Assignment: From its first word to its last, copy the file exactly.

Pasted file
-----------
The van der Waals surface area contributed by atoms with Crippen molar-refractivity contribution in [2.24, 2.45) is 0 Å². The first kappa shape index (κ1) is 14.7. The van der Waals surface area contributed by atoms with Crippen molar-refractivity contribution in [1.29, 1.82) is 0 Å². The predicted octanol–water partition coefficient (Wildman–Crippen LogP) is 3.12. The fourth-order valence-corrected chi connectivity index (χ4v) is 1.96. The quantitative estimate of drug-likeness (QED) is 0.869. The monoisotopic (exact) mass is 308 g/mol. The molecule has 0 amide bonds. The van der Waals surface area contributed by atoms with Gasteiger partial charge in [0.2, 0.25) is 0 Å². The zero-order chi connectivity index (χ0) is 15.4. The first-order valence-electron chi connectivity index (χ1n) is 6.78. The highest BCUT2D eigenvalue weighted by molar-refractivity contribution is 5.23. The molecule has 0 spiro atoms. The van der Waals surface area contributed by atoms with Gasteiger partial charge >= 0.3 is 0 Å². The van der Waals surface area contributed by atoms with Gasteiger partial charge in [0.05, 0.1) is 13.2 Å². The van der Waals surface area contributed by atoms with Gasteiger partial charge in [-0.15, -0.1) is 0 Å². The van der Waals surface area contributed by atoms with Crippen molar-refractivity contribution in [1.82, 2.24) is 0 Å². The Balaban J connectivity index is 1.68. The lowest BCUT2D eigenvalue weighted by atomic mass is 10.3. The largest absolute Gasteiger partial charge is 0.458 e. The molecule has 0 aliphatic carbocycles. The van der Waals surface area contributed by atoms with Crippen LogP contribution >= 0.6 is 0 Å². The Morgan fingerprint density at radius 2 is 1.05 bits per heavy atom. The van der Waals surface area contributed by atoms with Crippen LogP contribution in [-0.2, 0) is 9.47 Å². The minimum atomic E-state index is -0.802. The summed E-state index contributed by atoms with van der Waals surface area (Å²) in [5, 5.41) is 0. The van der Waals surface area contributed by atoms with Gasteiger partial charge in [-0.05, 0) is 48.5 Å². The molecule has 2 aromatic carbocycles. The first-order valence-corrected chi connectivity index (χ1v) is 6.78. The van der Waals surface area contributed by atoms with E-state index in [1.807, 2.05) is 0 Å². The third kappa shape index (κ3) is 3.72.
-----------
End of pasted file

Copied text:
The van der Waals surface area contributed by atoms with Crippen molar-refractivity contribution in [2.24, 2.45) is 0 Å². The first kappa shape index (κ1) is 14.7. The van der Waals surface area contributed by atoms with Crippen molar-refractivity contribution in [1.29, 1.82) is 0 Å². The predicted octanol–water partition coefficient (Wildman–Crippen LogP) is 3.12. The fourth-order valence-corrected chi connectivity index (χ4v) is 1.96. The quantitative estimate of drug-likeness (QED) is 0.869. The monoisotopic (exact) mass is 308 g/mol. The molecule has 0 amide bonds. The van der Waals surface area contributed by atoms with Gasteiger partial charge in [0.2, 0.25) is 0 Å². The zero-order chi connectivity index (χ0) is 15.4. The first-order valence-electron chi connectivity index (χ1n) is 6.78. The highest BCUT2D eigenvalue weighted by molar-refractivity contribution is 5.23. The molecule has 0 spiro atoms. The van der Waals surface area contributed by atoms with Gasteiger partial charge >= 0.3 is 0 Å². The van der Waals surface area contributed by atoms with Gasteiger partial charge in [0.05, 0.1) is 13.2 Å². The van der Waals surface area contributed by atoms with Gasteiger partial charge in [-0.15, -0.1) is 0 Å². The van der Waals surface area contributed by atoms with Crippen molar-refractivity contribution in [1.82, 2.24) is 0 Å². The Balaban J connectivity index is 1.68. The lowest BCUT2D eigenvalue weighted by atomic mass is 10.3. The largest absolute Gasteiger partial charge is 0.458 e. The molecule has 0 aliphatic carbocycles. The van der Waals surface area contributed by atoms with Crippen LogP contribution >= 0.6 is 0 Å². The Morgan fingerprint density at radius 2 is 1.05 bits per heavy atom. The van der Waals surface area contributed by atoms with Crippen LogP contribution in [-0.2, 0) is 9.47 Å². The minimum atomic E-state index is -0.802. The summed E-state index contributed by atoms with van der Waals surface area (Å²) in [5, 5.41) is 0. The van der Waals surface area contributed by atoms with Gasteiger partial charge in [-0.05, 0) is 48.5 Å². The molecule has 2 aromatic carbocycles. The first-order valence-corrected chi connectivity index (χ1v) is 6.78. The van der Waals surface area contributed by atoms with E-state index in [1.807, 2.05) is 0 Å². The third kappa shape index (κ3) is 3.72.